Meet The Artist: Joel Rea

Joel Rea, 32-year-old artist from Australia, works in an unusual genre, combining photorealism with surrealism.
He paints portraits and landscapes, animals and the ocean and it seems that there is no such theme on the basis of which he could not create his picture.Joel prefers to work with canvas and oil, perfecting every smallest detail.

“It is very easy to smile when you win, but for me the most interesting thing is exactly what people do in the darkest hours of their lives, because it is at such moments that you show up as a person,” says the artist.


Meet The Artist: Tomek Setowsky

Image result for setowskyTomek Setowski (his web page is in Polish with lots of images) is a Polish artist born, by his own admission, “a very long time ego” in Kraków-Częstochowa Upland. He revealed his artistic talents at the tender age of three.His learning lasted for a long time…BiografiaThe young dreamer honed his painting skills over the years, displaying his works first at local galleries and then moving to the best showrooms of the world.For many years Setowski has been put under the wide notion of surrealism. Only recently it was decided that artists having a similar style fall under “magical realism” or “fantastic realism” and the artists themselves (what is often stressed by Setowski) are closer to Bosch than Salvador Dali. There are not many representatives of this trend in the world, for creating such works deserves a faultless, almost masterly technique and immense imagination. (From an article on Setowski here.)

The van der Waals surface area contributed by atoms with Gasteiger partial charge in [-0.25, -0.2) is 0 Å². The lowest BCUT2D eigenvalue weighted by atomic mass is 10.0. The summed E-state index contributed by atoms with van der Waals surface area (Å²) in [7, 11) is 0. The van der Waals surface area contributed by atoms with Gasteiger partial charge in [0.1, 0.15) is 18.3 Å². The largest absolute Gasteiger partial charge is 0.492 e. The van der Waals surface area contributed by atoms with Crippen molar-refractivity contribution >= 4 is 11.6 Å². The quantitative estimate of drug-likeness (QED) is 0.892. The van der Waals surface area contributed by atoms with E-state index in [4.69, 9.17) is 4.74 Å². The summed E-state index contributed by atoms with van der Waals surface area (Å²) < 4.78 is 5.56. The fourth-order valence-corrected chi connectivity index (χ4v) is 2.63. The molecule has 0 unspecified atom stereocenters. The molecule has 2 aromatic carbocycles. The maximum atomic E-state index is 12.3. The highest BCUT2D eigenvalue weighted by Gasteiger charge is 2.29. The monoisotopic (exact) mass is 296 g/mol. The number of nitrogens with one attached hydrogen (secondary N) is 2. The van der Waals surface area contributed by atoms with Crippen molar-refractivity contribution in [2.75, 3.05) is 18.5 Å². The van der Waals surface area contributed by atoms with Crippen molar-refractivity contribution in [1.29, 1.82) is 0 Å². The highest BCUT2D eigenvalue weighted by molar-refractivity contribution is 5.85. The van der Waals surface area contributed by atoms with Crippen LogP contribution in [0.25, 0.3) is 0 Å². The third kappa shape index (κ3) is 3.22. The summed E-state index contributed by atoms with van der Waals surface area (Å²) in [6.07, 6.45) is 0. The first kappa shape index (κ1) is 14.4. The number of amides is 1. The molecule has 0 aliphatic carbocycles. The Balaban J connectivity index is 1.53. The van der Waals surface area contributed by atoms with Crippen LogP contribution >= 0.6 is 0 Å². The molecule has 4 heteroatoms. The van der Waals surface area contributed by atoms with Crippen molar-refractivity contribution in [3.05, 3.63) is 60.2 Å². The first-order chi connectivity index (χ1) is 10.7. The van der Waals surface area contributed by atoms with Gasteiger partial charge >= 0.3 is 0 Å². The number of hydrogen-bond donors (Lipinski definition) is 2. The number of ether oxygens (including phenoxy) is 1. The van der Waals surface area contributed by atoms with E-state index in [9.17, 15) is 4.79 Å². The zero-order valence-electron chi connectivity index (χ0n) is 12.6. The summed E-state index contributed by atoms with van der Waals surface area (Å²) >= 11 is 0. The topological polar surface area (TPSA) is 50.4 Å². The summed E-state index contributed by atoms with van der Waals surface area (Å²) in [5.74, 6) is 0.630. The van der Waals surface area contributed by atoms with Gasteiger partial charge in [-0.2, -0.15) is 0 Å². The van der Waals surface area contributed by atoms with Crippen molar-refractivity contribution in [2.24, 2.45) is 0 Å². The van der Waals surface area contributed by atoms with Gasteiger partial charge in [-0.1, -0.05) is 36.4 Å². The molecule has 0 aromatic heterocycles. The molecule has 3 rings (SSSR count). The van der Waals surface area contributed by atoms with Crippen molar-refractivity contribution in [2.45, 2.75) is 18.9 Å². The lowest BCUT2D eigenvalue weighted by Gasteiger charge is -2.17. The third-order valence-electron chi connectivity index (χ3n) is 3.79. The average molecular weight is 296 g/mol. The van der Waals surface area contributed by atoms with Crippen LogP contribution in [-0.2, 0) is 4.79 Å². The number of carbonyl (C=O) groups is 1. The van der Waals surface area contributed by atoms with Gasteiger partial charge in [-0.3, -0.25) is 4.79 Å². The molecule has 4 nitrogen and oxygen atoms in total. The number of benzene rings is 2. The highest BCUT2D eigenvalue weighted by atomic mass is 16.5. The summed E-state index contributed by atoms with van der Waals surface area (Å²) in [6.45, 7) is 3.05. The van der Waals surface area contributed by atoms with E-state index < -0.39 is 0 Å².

Meet The Artist: Sergei Isupov


Sergei Isupov ‘s surreal ceramics combine paintings with sculpture.

Sergei Isupov was born in 1964 in Stavropol, Russia. He studied art in Ukraine, and then continued his studies in Estonia. His professional career began in 1990. He participated in exhibitions in the Baltic States, Sweden, Norway, Finland, Denmark. In 1994, he emigrated to the United States, where he lives and works today.исупов8

Sergei Isupov’s artwork is always multifaceted. Both animal and human essence are intricately intertwined, molding surrealistic creatures right out of a dream.исупов9

Sergei Isupov investigates binaries in human relationships — male and female, good and evil, beautiful and grotesque. Using clay as both a material for three-dimensional expression and as a canvas for his illustrations, Isupov capitalizes on all properties of what he finds to be the most open medium. He sculpts human and animal figures, and then adds illustrations in glaze.исупов97

The paintings diffuse into the clay’s surface, like tattoos on his sculptures’ skin. Taken together, the two- and three-dimensional elements of his work establish a compacted but powerful scene of emotions and narratives.

In their ambiguity, the narratives are remote and uncomfortable. Bodies lie on the ground and embrace in unnatural positions. исупов992

Animals talk eye to eye with their human counterparts, leaning inward and speaking in hushed tones.исупов91

The influence of the Surrealist movement on Isupov’s work is obvious. Proportions are perverted and exaggerated. 

He invents his own outlandish creatures, usually monsters. Although there is something off-putting in his work, his figures evoke empathy and a feeling of comfort.   (Anna Carey, article in Hi Fructose.)исупов1



And more of Isupov:

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Terrific And Terrifying Art Of H. R. Giger. RIP

HP Giger1
Hans Rudolf Giger  died on Monday, in Zurich, from injuries suffered in a fall, according to the H.R. Giger Museum in Gruyeres, Switzerland, as reported to the AP. He was 74.


Swiss artist H.R. Giger, seen here at his “Dreams and Visions” exhibition in 2011, died Monday after a fall in Zurich. Giger’s work includes designs for the 1979 film Alien.